There are so many different technical terms relating to BIM that it can be difficult to keep track. To make things easy for you, here is a list of some of the most important BIM terms.
3D, 4D, 5D, 6D, & 7D
In addition to 2D and 3D computer-aided design (CAD) modelling, there is also 4D, 5D, 6D and 7D. 3D refers to three-dimensional geometry. 4D refers to construction sequencing information that includes the three spatial dimensions and an additional dimension of time.
5D includes 4D plus “cost”. It integrates design with the estimating and scheduling of costs including labour and productivity rates.
6D and 7D include aspects like sustainability and facility management and other concepts like the Internet of Things (IoT).
Asset Information Model (AIM)
This is a model that describes the information management processes for the operational phase of a project. It compiles all the data that is necessary to support asset management.
Asset Information Requirements (AIR)
These requirements describe the graphical and non-graphical information for an Asset Information Model. This information is documented in the client’s brief and is necessary for them to be able to operate and maintain the asset. It describes the purpose of the information, who it is produced for, as well as when and how it is produced.
The Asset Information Requirements at bimspot is specifically designed to help you to define and execute this process seamlessly in order to gather all necessary information.
An attribute is a unit of data that describes a particular characteristic of an entity.
BIM Collaboration Format (BCF)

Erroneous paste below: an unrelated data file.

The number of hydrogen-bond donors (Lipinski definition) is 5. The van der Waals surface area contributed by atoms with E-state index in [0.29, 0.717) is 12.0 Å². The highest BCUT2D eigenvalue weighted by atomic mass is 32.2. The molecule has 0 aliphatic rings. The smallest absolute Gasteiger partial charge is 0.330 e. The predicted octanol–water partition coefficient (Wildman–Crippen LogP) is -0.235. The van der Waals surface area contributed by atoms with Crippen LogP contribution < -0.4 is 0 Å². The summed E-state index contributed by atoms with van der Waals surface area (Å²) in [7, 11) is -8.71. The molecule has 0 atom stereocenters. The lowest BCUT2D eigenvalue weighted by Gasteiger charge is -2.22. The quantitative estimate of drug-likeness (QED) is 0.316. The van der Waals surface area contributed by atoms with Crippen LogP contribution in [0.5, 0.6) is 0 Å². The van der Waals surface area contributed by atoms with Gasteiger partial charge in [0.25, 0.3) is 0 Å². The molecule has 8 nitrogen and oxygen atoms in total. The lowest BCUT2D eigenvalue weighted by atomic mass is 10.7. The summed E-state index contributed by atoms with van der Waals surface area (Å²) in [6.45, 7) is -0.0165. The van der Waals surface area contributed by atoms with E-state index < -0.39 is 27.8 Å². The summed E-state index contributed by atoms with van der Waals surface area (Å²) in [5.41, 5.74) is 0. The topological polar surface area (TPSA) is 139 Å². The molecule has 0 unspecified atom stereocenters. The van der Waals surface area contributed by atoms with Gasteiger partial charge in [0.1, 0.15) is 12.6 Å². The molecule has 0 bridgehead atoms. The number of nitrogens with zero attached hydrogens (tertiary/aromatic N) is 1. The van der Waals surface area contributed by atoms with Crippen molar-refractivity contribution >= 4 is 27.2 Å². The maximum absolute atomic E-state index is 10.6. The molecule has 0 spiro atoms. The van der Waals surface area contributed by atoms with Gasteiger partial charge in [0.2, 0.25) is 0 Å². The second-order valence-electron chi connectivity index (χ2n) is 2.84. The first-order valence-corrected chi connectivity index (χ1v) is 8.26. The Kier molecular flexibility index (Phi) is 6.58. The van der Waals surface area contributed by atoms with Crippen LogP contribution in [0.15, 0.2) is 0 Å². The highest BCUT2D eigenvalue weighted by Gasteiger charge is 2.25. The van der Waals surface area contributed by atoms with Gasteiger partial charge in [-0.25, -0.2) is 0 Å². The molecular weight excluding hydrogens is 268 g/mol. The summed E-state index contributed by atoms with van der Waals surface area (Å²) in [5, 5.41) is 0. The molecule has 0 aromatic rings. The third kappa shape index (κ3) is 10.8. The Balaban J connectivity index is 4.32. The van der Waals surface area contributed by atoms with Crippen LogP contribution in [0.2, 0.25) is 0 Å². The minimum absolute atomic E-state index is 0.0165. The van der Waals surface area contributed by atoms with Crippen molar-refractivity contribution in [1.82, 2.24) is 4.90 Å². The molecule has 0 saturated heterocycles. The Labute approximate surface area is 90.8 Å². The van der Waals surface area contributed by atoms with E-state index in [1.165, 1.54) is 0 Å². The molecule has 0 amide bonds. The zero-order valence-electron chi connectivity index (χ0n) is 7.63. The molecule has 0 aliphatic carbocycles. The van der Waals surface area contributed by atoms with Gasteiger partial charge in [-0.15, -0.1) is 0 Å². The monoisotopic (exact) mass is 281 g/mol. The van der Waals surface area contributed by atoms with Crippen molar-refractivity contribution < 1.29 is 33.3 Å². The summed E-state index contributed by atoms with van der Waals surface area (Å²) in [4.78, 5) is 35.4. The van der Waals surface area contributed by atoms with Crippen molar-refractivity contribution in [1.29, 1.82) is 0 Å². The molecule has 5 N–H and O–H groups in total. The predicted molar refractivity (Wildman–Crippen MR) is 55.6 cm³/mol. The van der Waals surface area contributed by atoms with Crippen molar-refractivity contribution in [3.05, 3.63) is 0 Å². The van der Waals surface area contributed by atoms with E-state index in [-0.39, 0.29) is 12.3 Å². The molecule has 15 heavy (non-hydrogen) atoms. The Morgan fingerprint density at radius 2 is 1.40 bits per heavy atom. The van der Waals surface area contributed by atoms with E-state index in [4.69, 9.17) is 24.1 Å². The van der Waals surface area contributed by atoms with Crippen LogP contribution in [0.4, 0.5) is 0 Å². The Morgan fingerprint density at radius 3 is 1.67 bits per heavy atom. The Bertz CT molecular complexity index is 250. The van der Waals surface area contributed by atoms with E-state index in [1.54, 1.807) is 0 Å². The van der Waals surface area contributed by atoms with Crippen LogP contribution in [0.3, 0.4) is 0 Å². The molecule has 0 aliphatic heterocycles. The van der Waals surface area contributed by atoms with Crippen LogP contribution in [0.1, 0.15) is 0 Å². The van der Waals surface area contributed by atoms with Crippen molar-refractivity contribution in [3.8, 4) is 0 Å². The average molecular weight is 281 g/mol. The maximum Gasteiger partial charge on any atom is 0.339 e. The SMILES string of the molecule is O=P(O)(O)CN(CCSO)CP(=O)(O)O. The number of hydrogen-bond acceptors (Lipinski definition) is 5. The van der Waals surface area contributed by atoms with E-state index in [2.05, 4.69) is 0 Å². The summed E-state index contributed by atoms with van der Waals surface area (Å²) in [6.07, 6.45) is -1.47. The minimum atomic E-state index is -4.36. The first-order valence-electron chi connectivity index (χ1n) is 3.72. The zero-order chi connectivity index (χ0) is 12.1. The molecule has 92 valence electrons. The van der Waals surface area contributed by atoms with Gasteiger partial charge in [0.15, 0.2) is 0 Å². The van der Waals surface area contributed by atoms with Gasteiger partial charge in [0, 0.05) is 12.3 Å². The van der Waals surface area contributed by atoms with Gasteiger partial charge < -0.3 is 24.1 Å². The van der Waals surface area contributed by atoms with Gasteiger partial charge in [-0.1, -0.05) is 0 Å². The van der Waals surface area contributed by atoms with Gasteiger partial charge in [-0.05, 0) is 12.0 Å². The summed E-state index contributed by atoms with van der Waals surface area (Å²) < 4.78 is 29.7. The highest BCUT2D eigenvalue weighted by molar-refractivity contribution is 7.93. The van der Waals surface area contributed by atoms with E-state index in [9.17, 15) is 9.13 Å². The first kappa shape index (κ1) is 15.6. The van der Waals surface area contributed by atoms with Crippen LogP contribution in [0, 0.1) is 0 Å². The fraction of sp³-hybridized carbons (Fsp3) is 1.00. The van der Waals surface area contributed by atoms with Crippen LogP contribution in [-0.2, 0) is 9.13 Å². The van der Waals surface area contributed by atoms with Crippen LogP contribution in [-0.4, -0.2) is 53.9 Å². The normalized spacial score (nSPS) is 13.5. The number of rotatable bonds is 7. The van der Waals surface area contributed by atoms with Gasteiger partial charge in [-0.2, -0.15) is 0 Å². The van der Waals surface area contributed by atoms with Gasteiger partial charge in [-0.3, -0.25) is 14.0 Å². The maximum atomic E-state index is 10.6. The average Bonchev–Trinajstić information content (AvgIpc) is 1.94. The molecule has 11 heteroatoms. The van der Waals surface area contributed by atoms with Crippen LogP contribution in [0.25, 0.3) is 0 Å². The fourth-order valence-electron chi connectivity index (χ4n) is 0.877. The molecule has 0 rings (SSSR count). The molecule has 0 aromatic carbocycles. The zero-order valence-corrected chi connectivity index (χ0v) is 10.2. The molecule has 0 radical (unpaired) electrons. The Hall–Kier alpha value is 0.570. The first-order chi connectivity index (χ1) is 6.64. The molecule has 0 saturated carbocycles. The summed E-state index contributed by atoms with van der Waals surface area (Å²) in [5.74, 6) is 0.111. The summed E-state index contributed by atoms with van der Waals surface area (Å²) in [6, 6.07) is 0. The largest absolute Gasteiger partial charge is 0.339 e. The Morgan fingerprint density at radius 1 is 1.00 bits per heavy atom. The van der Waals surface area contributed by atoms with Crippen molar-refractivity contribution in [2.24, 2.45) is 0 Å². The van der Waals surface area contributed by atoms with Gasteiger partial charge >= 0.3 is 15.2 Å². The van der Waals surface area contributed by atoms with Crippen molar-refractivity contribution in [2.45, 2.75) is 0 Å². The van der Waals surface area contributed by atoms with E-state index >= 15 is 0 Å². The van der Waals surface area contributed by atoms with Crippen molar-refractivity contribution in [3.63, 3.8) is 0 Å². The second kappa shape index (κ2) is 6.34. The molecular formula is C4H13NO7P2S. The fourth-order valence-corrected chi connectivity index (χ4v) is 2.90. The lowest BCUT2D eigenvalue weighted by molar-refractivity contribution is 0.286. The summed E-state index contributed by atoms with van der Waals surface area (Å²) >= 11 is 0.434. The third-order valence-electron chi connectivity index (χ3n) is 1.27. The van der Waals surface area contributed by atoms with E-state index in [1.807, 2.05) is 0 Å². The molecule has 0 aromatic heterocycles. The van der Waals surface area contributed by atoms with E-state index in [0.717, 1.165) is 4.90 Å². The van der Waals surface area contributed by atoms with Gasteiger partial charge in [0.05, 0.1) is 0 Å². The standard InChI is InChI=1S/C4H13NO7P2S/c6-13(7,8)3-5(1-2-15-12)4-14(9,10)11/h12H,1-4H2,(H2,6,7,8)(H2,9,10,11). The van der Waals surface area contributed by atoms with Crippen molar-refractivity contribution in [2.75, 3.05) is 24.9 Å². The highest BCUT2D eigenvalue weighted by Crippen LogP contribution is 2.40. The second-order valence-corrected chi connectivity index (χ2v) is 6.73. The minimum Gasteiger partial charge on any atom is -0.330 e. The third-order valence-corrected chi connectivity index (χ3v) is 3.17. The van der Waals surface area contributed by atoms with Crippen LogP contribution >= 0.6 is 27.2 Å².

A BCF is an open-file format based on XML. It allows for different parties to add comments to an IFC BIM model. This simplifies and aids collaboration between parties working on the model as it allows them to easily raise concerns, resolve problems and provide answers to questions.
An exciting development is BCF will soon be integrated into bimspot to facilitate more effective communication amongst key roleplayers.
BIM Execution Plan (BEP)
A BEP is a document that describes how BIM will be executed on a project, the BIM applications within the project, and all stakeholder duties. A BEP is a direct response to the EIR. This strategy is prepared by suppliers and comprises a pre-contract BIM execution as well as a post-contract BIM execution plan.
With bimspot, the BEP is effortlessly managed to ensure that processes are more efficiently executed including managing information requirements and model checks.
BIM Maturity Levels
These are the levels of complexity and collaboration that building information modelling can take. Because BIM is so broad, these levels help to describe the form of modelling.
For example, Level 0 BIM would refer to unmanaged CAD and 2D drawings without all the common standards and procedures whereas Level 3 BIM refers to a more complex, collaborative project model with 3D, 4D, 5D, and 6D information.
An additional legal agreement devised by the Construction Industry Council (CIC) that can be incorporated into professional services appointments, construction contracts, subcontracts and novation agreements. It is a requirement for Level 2 public BIM projects.
Building Information Modelling (BIM)
BIM is a very broad term describing the use of data and information to create a virtual representation of the characteristics of a building. It is the process of creating a digital model of a building or asset with all of its physical and functional characteristics using object-oriented information.
BuildingSMART Data Dictionary
BuildingSMART Data Dictionary (bSDD) is a framework or structure of object concepts and their properties.
Common Data Environment (CDE)
The Common Data Environment is one specific location holding all the information pertaining to a particular project. It is particularly helpful in defining the requirements of each team member, monitoring their progress, validating data entries, and recording all activities from the various team members.